If you are thinking about planning your estate, you may already know the benefits of having a will. However, it is important to know the tools you have available to you for estate planning beyond executing a simple last will and testament. One such tool is known as the testamentary trust, and depending on your needs, it can be an essential part of your estate plan. Continue reading “What is a Testamentary Trust?”
In the context of estate planning, you might sometimes hear about “living trusts,” also called revocable trusts or inter vivos trusts. Living trusts are useful tools for anyone trying to plan for their future under certain circumstances, as they can allow you to fully marshal all assets of your estate prior to your death in lieu of having a last will and testament. Living trusts can create some security for you and your loved ones, since you direct how the trust will be managed and distributed according to your wishes even when you are not there to take care of your family anymore. Continue reading “What is a Living Trust, and Why Would You Want One?”
When a person dies with a last will and testament, it becomes the duty of someone (usually someone dictated within the will itself) to execute the will of the deceased. On the one hand, it is an honor to be trusted with carrying out someone else’s will. On the other hand, it comes with a lot of work and potential liabilities, and it can be helpful to know what you’re getting into, in case you or someone you know is making a decision about who they want to be the executor of their estate. Continue reading “The Fiduciary Duty of an Estate’s Executor”
For many elderly people, discussing and planning for end-of-life situations may be very difficult. However, if you are a child of a parent that has not yet discussed his or her wishes for end-of-life care, you may be able to ease them into the process. Here are some tips to remember: Continue reading “End-of-Life Conversations Can Be Difficult but Necessary”
Telephone and internet scams have been around for decades. Criminalistic hackers and con artists prey on the most vulnerable in an attempt to rob them of their fortune; the most vulnerable are our senior citizens. Senior citizens are often the main targets, as they spend most of their time in leisure, usually by the phone or on their computer. Hackers understand this trend in senior citizen behavior and attack when you least expect it. Continue reading “New Jersey’s FedUp Program Seeks to Help Seniors from Falling Victim to a Scam”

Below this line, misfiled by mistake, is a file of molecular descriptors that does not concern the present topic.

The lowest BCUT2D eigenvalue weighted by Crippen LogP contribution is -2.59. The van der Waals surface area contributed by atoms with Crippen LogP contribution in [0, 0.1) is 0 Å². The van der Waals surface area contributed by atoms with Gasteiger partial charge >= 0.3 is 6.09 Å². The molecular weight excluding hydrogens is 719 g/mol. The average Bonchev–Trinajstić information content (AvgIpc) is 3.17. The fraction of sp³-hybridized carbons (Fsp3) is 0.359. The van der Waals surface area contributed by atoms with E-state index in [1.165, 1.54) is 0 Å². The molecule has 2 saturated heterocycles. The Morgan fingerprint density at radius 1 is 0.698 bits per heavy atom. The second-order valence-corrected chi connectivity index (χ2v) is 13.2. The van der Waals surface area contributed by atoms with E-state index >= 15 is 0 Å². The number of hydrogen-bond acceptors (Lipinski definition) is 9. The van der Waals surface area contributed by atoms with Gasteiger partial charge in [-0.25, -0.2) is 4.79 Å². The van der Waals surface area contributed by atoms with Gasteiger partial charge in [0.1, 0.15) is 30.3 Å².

Elder abuse can take many forms, including physical, sexual, emotional, and financial. In long-term care facilities across the U.S., elders are facing financial abuse in alarming numbers. Nursing home financial abuse is a growing issue in today’s society and is likely to increase as the elderly population continues to grow. As many as one in nine individuals over the age of 60 years old have reported being financially exploited within the last year, according to the National Adult Protective Services Association. Elder financial abuse can cause serious harm to the senior and may result in depression, financial destitution, inability to support long-term care needs, among other effects. Continue reading “Nursing Home Financial Abuse”
An authorization for final disposition allows someone to designate an agent to make arrangements for their funeral, as well as take control of his or her body upon death. An authorization for final disposition can set forth instructions for the following:
- Flowers; and
- Cost, among other arrangements.
With technology becoming increasingly prominent in our every day lives, the risk of financial exploitation has increased as well. Those that are especially at risk include the elderly and adults with mental or physical impairments and scammers know to take advantage of them. Instances of financial exploitation commonly involve:
- Telephone scams requesting money for a loved one in trouble; financial information; donations; or claiming you are the winner of a lottery or sweepstakes
- Professional” scams where people are pressured into taking out loans or participating in investment schemes that promise unrealistic returns
- Misuse of a Power of Attorney or joint bank accounts by family members
Soon, nursing homes in New Jersey will be required to have employees notify the local police department within hours of a suspected claim of abuse. This law, also known as Peggy’s Law, was adopted to provide protection to residents of nursing homes who are being abused. The law was named after Peggy Marzolla, who died at 93 years of age, after sustaining injuries while in the care of a nursing home. In 2010, Ms. Marzolla was brought to the hospital where doctors discovered she had a broken jaw, eye socket, cheekbone, and wrist. She also had bruises on her elbows, welts on her back and a gash on her leg. Continue reading “Peggy’s Law”
While some people are pleased with the way a decedent allocated assets to his or her beneficiaries, others may not be. However, just because a person was not given what he or she felt they were entitled to, does not necessarily provide them with the grounds necessary to challenge a decedent’s will. An individual must determine whether challenging a decedent’s will is both valid and will succeed in the eyes of the law because the process is timely and expensive. It is worth mentioning that a decedent has a right to allocate his or her assets or other meaningful possessions to those of their choosing. This includes leaving assets or large sums of money to a charity or other institution. However, this does not preclude a beneficiary or heir from challenging the decedent’s will.